• “Picture this….”
  • “Visualize that…”
  • “Imagine if…”
  • “See what happens when….”

The more vivid you make your suggestions, the more captivating and effective they will be. People who have a naturally tendency towards good story telling or a strong imagination will have a distinct advantages over those who don’t – but it is a skill that we can all develop with practice.

Try to make your first script a good 2-3 pages, double spaced, 12 sized font. This should make your hypnosis track about 5-7 minutes if you pace your delivery appropriately. You can structure the script in different ways or you can make it more stream-of-conscious – it really depends on the message you want to get across. Some scripts are designed to drive home a single point or lesson, while others are designed to simply develop a general good sense of well-being and motivation.


The voice and delivery

Voice and delivery can be important in how suggestible your message is but again it depends on the type of suggestion and also the person being suggested to. Your tone matters. For example you wouldn’t want to screech out “Relax!!!” when you want someone to be in a relaxed state. Similarly you don’t want to have a boring and apathetic voice when you say, “Be sexy and fun around others!”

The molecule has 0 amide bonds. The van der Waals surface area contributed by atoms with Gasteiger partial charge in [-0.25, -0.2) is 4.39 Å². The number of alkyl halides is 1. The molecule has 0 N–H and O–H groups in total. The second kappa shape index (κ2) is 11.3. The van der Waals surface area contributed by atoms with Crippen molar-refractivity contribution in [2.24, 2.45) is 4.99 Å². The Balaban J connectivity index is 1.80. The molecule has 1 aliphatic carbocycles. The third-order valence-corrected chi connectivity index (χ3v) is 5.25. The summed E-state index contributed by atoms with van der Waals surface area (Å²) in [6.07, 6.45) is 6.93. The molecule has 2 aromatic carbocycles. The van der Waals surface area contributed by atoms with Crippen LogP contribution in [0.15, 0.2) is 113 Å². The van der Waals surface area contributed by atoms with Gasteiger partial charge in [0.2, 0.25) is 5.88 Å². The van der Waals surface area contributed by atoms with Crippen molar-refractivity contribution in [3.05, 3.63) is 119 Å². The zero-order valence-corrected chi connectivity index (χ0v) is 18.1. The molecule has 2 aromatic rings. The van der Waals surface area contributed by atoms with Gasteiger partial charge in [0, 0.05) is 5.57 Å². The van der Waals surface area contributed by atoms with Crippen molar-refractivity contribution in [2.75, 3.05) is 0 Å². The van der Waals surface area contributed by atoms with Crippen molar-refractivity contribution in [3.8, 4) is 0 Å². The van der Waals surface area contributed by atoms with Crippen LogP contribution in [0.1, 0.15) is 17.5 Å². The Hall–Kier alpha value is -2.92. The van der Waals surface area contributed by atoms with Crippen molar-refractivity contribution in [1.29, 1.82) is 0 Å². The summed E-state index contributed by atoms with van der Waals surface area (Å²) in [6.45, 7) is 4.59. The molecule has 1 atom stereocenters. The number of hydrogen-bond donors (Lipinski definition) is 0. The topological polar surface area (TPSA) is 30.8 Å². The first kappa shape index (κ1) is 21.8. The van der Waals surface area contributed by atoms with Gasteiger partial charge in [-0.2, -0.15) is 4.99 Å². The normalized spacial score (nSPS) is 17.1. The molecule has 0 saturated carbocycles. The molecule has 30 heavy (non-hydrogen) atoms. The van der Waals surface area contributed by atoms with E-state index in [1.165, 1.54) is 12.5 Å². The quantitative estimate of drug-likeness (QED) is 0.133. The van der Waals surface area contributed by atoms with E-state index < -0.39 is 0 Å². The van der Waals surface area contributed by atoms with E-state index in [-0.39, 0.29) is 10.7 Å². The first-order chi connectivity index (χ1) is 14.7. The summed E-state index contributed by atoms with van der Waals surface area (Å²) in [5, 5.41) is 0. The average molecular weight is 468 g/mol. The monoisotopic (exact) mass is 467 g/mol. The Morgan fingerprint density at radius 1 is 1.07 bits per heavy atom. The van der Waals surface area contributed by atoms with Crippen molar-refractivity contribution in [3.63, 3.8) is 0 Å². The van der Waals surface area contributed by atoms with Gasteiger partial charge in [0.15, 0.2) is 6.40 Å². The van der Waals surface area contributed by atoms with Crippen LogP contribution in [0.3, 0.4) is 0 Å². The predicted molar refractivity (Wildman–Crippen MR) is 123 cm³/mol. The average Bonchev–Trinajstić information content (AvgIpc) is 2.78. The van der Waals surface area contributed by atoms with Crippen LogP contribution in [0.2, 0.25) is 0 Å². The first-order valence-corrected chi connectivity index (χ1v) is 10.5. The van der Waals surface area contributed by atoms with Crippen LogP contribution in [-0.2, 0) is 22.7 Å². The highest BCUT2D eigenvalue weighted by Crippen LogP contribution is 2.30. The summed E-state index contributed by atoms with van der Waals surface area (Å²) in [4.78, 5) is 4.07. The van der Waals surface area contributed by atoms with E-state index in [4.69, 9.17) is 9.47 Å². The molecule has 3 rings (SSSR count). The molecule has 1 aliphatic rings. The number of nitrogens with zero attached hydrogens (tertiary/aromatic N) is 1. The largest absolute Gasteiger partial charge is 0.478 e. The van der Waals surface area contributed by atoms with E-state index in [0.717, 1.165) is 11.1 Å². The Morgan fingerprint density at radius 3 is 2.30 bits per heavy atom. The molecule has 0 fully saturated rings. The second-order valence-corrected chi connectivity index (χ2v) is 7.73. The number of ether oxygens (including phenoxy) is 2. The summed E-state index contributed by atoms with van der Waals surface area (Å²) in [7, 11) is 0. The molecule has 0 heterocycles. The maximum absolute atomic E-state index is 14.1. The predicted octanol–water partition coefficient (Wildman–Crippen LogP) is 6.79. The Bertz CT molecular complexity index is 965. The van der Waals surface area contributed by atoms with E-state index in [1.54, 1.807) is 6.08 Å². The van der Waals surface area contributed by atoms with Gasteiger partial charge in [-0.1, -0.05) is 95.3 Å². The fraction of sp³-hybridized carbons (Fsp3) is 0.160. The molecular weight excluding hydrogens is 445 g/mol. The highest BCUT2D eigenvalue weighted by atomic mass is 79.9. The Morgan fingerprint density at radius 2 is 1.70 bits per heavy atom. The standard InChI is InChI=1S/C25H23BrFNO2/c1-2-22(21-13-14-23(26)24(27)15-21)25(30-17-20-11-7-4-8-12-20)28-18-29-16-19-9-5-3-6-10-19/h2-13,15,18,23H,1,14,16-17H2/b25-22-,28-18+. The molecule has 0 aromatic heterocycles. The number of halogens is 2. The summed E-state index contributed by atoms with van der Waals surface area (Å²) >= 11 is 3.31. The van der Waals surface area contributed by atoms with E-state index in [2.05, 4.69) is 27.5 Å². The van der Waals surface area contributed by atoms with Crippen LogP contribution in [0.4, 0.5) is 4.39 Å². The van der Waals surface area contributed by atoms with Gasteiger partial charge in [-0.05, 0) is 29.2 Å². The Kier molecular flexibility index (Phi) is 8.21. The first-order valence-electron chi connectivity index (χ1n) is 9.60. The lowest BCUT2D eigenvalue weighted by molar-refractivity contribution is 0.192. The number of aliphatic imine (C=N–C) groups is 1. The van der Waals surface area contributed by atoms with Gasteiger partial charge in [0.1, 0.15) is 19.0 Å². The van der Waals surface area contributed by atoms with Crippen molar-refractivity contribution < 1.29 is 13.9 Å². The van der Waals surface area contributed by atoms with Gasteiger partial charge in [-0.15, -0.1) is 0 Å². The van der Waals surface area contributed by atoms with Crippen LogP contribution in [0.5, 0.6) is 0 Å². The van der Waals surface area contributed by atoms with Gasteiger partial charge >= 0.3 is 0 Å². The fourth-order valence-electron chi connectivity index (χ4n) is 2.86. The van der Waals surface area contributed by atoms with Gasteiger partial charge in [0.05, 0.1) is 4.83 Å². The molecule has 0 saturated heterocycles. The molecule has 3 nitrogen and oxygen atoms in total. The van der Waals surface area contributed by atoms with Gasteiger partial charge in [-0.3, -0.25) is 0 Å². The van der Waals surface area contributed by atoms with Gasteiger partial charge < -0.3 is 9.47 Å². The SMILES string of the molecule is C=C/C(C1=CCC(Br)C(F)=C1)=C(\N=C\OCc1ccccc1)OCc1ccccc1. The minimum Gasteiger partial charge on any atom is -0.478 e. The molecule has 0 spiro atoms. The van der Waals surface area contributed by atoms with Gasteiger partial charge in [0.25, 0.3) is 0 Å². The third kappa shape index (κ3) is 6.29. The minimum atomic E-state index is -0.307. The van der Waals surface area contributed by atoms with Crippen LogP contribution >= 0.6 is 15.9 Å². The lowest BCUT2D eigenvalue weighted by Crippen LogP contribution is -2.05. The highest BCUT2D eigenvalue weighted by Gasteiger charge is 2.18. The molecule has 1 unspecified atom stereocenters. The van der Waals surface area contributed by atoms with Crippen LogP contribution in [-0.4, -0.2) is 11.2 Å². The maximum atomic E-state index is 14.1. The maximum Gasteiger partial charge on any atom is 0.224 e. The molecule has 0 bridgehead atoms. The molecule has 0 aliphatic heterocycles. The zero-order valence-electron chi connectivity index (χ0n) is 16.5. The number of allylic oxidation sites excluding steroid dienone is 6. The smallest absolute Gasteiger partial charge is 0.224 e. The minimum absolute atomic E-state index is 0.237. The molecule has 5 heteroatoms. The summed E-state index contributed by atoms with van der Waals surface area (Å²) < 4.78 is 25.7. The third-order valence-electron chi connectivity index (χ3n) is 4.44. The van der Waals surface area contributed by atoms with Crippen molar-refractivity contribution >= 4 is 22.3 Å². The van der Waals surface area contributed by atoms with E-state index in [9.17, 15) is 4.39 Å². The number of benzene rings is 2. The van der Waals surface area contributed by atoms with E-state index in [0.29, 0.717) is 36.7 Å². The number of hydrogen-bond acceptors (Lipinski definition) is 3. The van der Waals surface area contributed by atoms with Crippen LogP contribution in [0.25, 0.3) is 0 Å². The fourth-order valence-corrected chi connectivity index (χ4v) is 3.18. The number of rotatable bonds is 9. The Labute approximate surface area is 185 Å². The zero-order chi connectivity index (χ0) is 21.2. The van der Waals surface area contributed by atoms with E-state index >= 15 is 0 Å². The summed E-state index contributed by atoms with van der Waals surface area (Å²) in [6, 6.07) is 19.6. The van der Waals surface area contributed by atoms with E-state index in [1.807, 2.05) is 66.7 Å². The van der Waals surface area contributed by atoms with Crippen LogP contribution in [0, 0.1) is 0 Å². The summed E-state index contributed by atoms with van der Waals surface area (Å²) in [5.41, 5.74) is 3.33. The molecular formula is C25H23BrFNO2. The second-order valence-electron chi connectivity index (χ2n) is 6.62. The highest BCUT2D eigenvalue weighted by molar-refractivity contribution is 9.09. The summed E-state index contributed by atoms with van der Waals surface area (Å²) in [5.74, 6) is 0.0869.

Experiment, experiment, experiment! Sometimes listening to a slow and drone-y voice can heighten your trance, while other times it can put you to sleep. You don’t want to fall asleep. You want to be engaged. Hypnosis is most effective when it is an adventure. Add different colors and dynamics to your voice to amplify the importance of the message and keep your attention fixated.

When you read the script (or even if you are doing an impromptu script) you want to role play the experience as you speak it. You want to be there as you tell the story. The more engaged you are when you deliver, the more engaged you will be when you listen back. It is just a basic rule of all good communication.


How to butter up your final product

Once you are done recording the main script, there are certain things you can do to make the listen even more attractive and enjoyable.

You could add music that compliments the message. Good music for hypnosis should fit well in the background and not take away from the language of the track. It should be designed to create a certain mood or feeling. Sometimes a sense of inspiration or awe can make the strongest impression.

You can create another overlaying script. Often practiced in the form of “dual induction hypnosis,” it is when two hypnotists are giving suggestions at the same time. With the wonders of modern technology, you can create a dual induction all by yourself. With some basic audio editing you can even pan one voice to the left and the other voice to the right. So you will have a different exchange of suggestions going into each ear. This can be used as a way to create stimulus overload, often resulting in confusion, which is a very great way to amplify trance states.